(Cover picture courtesy of The Dan O’Brien Project.)
The world as we knew it had ended. Deep in the mountains of the west coast, six men survived. In the town of River’s Bend, these six friends continued on with their lives as zombies inherited the Earth. As they navigated the world that had been left behind, the soundtrack of life played on.
[Full disclosure: I received a free book copy from Dan O’Brien in exchange for an honest review as part of his blog tour.]
I’ll just say right off the bat that there is a lot of cursing in this short story. This is seriously recommended for mature audiences only. Let’s just say there are a lot of cluster f-bombs and generally mature content leave it at that, shall we?
Well, I don’t really know what to say besides that there is some really interesting and scarily believable psychological themes at play here. From the fact that the survivors have chained zombies into their stores and call them all variations of Bob (Bob the Blind Zombie, Bob the Sports Authority Zombie, Bob the Gun Store Zombie, etc.) to their general disregard for social taboos it’s clear that five years after the apocalypse the survivors aren’t doing so well. There was an especially disturbing scene involving a Ms. Pacman arcade game, but I’m not going to go into anymore detail in regards to that incident.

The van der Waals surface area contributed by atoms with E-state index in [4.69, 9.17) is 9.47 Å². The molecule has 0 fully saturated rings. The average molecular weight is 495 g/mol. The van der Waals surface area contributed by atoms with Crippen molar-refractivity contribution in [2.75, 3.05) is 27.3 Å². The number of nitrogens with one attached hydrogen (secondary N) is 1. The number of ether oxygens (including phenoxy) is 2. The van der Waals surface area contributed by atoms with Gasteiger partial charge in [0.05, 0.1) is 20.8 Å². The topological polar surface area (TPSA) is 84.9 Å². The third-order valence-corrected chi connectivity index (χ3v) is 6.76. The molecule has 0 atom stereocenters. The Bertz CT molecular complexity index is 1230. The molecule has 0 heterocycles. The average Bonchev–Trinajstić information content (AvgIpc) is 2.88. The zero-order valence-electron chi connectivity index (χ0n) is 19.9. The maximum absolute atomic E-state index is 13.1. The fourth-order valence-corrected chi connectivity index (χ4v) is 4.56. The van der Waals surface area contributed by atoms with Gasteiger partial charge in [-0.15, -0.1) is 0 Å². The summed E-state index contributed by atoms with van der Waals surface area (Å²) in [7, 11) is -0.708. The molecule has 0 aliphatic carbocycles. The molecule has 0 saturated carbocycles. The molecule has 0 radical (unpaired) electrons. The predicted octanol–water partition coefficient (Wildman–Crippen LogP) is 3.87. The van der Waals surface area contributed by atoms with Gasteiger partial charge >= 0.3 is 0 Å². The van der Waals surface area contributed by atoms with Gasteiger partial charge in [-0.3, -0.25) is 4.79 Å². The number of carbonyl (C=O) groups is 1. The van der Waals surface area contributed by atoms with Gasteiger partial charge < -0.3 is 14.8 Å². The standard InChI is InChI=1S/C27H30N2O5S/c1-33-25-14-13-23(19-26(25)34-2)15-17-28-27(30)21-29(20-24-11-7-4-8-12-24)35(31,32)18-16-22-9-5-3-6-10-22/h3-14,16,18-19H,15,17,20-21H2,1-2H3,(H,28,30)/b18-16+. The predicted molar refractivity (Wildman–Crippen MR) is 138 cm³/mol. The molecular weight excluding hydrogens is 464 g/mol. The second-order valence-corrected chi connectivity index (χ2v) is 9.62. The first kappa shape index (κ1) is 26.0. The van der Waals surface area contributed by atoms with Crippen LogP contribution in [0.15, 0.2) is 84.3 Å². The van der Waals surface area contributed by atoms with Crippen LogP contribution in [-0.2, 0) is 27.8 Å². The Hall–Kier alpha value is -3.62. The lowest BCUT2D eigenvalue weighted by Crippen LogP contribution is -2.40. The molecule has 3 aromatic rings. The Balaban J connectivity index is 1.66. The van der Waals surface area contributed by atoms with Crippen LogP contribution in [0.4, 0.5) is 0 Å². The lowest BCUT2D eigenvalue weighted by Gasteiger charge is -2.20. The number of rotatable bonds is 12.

Dan O’Brien certainly intended for this to be disturbing and believe me it was. It really makes you wonder about those people that wish for a zombie apocalypse when the reality would actually suck. So thank goodness this is just a novella because it’s incredibly depressing and sadly realistic. I’m not going to say much more on that topic because then I’d be getting into spoiler territory. Sometimes it goes a little overboard with the whole Crapsack World trope, but that could be just a matter of personal taste.
I can’t use the world ‘enjoyable’ to describe such a depressing novella, but it was well-written and interesting. It’s not science fiction because Dan O’Brien never cares to go into detail about the apocalypse, but that’s not the point. The point is that zombies are essentially ruling the world while the last semi-insane vestiges of humanity survive. If you’re interested in psychology you’ll like The End of the World Playlist, but other than that it’s definitely a specialized sort of novella.
I give this novella 4/5 stars.